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March 17, 2014 | By Ryan Faughnder
Content Media Corp. has struck a deal with Seven Stars Entertainment & Media, the Beijing company founded by Chinese mogul Bruno Wu.  Content Media, a London and Los Angeles distributor of film and television assets, will buy the Alive Group from Seven Stars, giving Content reach into the fast-growing Chinese entertainment market.  As part of the deal, Seven Stars is buying a minority stake in Content and Wu is joining the company's board...
March 14, 2014 | By Julie Makinen and Barbara Demick
BEIJING - Six people were reported dead after a knife-wielding man slashed passersby Friday morning following a fight in a market in Changsha, in China's central Hunan province. Initial witness reports indicated that multiple people - perhaps members of a Turkic minority from northwestern China - were involved. That raised fears of a premeditated attack because militants from that region were implicated in a knifing rampage March 1 that left 33 dead at a train station in Kunming, China.
March 14, 2014 | By Walter Hamilton
The stock market closed out its worst week since January, weighed down early by doubts about China's economic growth, uninspiring economic data in the U.S. and finally geopolitical tension in Russia. The Dow Jones industrial average slid 2.4% for the week, saddling it with a 3.1% loss so far this year. The index was off 43.22 points Friday, at 16,065.67, after skidding 231.19 points Thursday. The Standard & Poor's 500 index fell 2% for the week, leaving it down 0.4% for the year.
March 12, 2014 | Julie Makinen
BEIJING -- China's box office has made its first $1 billion for the year, crossing the mark in the week that ended Sunday with some help from “Robocop.” Year-to-date box office receipts for the mainland -- the world's second biggest movie market behind the United States -- now stands at $1.03 billion for 2014, film industry consulting firm Artisan Gateway said, a pace significantly ahead of 2013. “Robocop,” Jose Padilha's remake of Paul Verhoeven's 1987 futuristic dystopia classic, took in $21.5 million in its second week in release, claiming the top spot.
March 12, 2014 | Tony Perry
Like many Americans of his generation, Kurt Chew-Een Lee was eager to fight in World War II. He left college at age 18 to enlist in the Marine Corps. Beyond a deeply felt patriotism, Lee had a personal motive: "I wanted to dispel the notion about the Chinese being meek, bland and obsequious," he told The Times in 2010. Rather than a combat billet, he was assigned as a language instructor in San Diego teaching Japanese. He was deeply disappointed but decided to remain in the Marine Corps after the war. He became an officer, one of the first Asian American officers in the Marine Corps.
March 5, 2014 | By Julie Makinen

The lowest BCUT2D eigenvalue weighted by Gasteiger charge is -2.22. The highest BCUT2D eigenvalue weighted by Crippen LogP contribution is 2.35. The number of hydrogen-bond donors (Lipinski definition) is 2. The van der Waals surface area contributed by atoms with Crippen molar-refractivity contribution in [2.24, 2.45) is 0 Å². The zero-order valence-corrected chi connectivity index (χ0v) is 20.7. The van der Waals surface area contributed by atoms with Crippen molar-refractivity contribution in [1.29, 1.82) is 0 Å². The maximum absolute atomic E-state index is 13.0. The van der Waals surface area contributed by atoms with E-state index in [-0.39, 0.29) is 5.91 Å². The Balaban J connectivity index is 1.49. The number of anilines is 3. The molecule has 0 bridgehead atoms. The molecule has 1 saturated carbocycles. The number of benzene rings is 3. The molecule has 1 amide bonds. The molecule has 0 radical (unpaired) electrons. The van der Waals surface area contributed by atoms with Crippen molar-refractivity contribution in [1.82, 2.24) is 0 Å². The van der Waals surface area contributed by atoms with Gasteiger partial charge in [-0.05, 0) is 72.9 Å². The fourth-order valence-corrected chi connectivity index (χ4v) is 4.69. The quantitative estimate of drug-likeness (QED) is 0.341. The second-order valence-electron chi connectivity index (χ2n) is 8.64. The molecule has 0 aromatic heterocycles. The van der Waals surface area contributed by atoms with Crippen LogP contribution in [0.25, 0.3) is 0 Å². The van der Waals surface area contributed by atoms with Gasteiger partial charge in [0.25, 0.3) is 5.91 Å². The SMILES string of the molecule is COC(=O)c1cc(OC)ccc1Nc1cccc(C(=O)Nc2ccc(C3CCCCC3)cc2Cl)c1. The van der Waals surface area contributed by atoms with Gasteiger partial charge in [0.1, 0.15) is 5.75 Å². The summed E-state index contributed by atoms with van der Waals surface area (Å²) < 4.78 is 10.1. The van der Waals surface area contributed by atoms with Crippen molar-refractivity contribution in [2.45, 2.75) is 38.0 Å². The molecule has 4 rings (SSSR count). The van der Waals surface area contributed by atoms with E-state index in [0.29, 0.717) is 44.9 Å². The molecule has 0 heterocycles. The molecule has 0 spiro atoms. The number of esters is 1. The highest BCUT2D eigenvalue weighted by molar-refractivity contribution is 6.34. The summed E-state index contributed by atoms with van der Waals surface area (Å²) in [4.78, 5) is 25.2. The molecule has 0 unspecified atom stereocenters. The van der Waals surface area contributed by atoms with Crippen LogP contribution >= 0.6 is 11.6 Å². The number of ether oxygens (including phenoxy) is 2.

BEIJING - In the mid-1980s, Wu Tianming's star was on the rise. With China opening up to the world after the Cultural Revolution and Mao Tse-tung's death, he had found success as director of movies including "Life" and "The Old Well" and as the head of the Xi'an Film Studio. Under his guidance, daring and innovative filmmakers like Zhang Yimou and Chen Kaige were bursting onto the international scene with pictures like "Red Sorghum" and "King of Children. " Wu was making a name for himself for his willingness to shake up an ossified state-run studio - and was raising eyebrows for calling out Communist Party bureaucrats who meddled in the arts.
March 4, 2014 | Daniel Miller
In what is being billed as the first investment by a Chinese firm in a Hollywood talent agency, Beijing-based Bison Capital Holdings has acquired a stake in Century City-based Resolution, the company announced Tuesday. Resolution, a talent and literary agency, is headed by Jeff Berg, the former chairman and chief executive of International Creative Management, who left that company in October 2012 after a bruising  power struggle.  Privately held investment firm Bison is headed by Peixin Xu, who also is an independent director of Bona Film Group Ltd., a China-based film distributor.
March 4, 2014 | By Julie Makinen
BEIJING - In J.K. Rowling's Harry Potter books, few dare to speak the name of the evil Lord Voldemort. Lately, Chinese politics has had its own "He Who Must Not Be Named" or "You Know Who": the former domestic security czar, Zhou Yongkang. Zhou retired in the fall of 2012 from the Politburo Standing Committee, the highest body in the Communist Party, and rumors soon began to swirl that he was the subject of a corruption inquiry (or some high-stakes political score-settling, depending on one's point of view)
March 1, 2014 | By Scarlet Cheng
Spring seems only around the corner at Liu Fang Yuan, or the Garden of Flowing Fragrance, at the Huntington Library, Art Collections and Botanical Gardens in San Marino. Delicate pink cherry blossoms have begun to appear on trees, and dappled sunlight warms the stone walkways. There are other changes in the air at the Chinese Garden, as it is more informally known. Workers are putting finishing touches on new pavilions, walkways and landscaping as the newest garden in the Huntington's collection of more than a dozen readies its first expansion since its 2008 opening.
February 28, 2014
Chinese state-owned food giant Cofco has agreed to buy a controlling stake in Dutch grain trader Nidera, the latest move in China's global quest to supply its growing food demand. The deal, reportedly worth close to $1.3 billion , would give Cofco 51% control of the Rotterdam-based Nidera, which has infrastructure in major grain producing regions in South America and Central Europe. China needs more soybeans and corn to feed its growing livestock industry. Rising incomes and urbanization has helped double per-capita meat consumption in China since 1992 to 52.5 kilograms (about half the amount in the U.S.)
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